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The following is my reply to comments that were sent to me about my remarks concerning the impact of the Internet.  In it the writer is asking in part if my comments are overblown.  In my reply I present what are most certainly unpopular views about the future catastrophe we as a society can expect to face as well as comments about the inherent and circular nature of racism which arose from these questions.  I felt that it was a particularly interesting exchange and one that took a slightly different turn from what I had envisioned as a complete statement.  It is good to see that there are those who think enough to challenge ideas. In any case, below my reply is of course the original message that was recently sent to me.  

Roy D. Follendore III


 

Dan:

It is good to be skeptical but in my opinion it is more important to be analytical and proactive. I made broad statements from complex perspectives which I have researched and/or participated and know to be true. They were not intended to be persuasive. Let me take your reply in parts...

"But is it really terribly different from footnotes and/or endnotes?"

Yes! The body of hypertext is different. What it does is different. Why it does what it does is different. Footnotes and Endnotes are additions to, not true active integral embodiments. The individual thing that is a book is not the same as the collection of hypertext knowledge which is self reinforcing. An analogy to this might be that a single cell is not a human being. The connection and communication between is in fact an important difference.

"are you referring to privacy issues, taxation, free speech, the

availability of pornography, or yet something else?"

Yes to a degree but far more than that, the fundamental economics have been shifted and changed on a grand scale. The question of what it means to be intelligent and astute within our society has been altered. The fundamental question of what it means to be a citizen has also been altered. Business the economic nature of politics and culture has been dramatically affected. One can not operate a successful business or function today without at least attempting to understand the implications.

"I question whether we really have this quickening rate, or is it largely confined to certain aspects of computation and communication technology."

In the end the Internet is computation and computation is communication.

"For larger issues, though, such as racism"

In my personal opinion racism is not really a larger issue, but a fundamental fact of human existence arising out of the competitive nature of human beings to gain influence and power over others. It can be suppressed but not denied, so that either way culture is always being affected. We are all racists on some level regardless of our skin color because skin color exists and our human ability to try to deny this fact makes us even more so. The practice of racism may be manageable but the concept of racism is a self referencing feedback loop that is endless.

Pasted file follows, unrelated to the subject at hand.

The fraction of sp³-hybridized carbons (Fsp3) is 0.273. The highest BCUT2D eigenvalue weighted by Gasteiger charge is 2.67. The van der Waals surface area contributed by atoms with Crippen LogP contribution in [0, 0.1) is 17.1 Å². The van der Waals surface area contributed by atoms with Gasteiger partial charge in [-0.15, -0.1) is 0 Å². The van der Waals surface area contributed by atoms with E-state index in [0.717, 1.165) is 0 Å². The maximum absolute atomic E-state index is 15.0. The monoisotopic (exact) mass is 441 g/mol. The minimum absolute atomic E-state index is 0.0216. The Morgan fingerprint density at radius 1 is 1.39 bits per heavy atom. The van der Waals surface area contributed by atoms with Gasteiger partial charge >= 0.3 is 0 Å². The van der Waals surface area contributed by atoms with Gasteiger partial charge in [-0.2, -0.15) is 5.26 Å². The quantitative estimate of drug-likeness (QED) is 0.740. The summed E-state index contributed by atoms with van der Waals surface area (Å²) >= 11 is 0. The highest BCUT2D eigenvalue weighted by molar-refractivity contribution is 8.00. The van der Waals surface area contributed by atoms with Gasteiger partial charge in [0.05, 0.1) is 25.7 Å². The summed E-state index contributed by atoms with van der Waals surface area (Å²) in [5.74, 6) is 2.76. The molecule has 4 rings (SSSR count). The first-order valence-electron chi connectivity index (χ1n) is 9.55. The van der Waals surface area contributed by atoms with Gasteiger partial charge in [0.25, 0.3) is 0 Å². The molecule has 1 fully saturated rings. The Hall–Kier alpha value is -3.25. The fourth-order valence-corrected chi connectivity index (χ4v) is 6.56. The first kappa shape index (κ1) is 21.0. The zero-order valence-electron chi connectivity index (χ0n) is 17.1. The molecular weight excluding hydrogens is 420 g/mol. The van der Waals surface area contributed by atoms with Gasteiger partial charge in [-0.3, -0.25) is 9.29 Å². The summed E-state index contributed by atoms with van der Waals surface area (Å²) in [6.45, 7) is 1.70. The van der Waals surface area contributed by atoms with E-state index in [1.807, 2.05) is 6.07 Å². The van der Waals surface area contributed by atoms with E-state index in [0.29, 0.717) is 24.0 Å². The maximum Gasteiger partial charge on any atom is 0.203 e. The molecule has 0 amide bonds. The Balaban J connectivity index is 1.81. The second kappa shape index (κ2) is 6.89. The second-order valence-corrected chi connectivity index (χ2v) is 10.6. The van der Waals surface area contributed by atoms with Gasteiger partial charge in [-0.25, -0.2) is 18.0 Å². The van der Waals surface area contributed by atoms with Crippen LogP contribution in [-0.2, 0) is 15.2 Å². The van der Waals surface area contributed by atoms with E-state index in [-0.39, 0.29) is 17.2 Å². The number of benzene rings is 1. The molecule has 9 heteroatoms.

"I think the Internet is yet a "solution seeking a problem.""

The denial of the existence of justification is not a conservative concept but a radical one. The Internet exists for reasons and that is ultimately the problem for which it exists.

""The risk we are take is that if this does not occur soon, then the opportunity that we now have to improve ourselves and the conditions on our planet may be lost forever as the Internet ultimately splinters into polarized ideological factions." exaggerates the importance of the Internet in our lives. How, exactly, do you envision this sentence "playing out" in your view of an undesirable future?"

I don't see how the importance of the means by which we reorganize ourselves using communication can be exaggerated. The future is a very long time. There will obviously eventually be a catastrophic failure from which humans will either adapt or fail to adapt. (The ultimate result could be wonderful or terrible but most likely somewhere in between.)  The Internet represents a reorganization of societies without geographic boundaries. All of our models indicate that given an open system there are far more ways to reorganize and fail than reorganize and succeed. Societies may not be able to afford the eventual cost of reorganized idealism.

I can see that you are particularly concerned with our humanity toward ourselves. (Meaning that is good.)

"I agree that the Internet is "way cool", but what problems is it really capable of solving?"

The Internet simply solves transactional problems between individuals and the collective of individuals. However the Internet is a sophisticated communication tool through which we as individuals and organizations of individuals reorganize to solve problems. There were decisions to use this tool and the efficiencies and economics of using it now prevent us from collectively changing our minds. It is a fact that the means of communication affect the potential solutions that are available as well as the decisions that are chosen.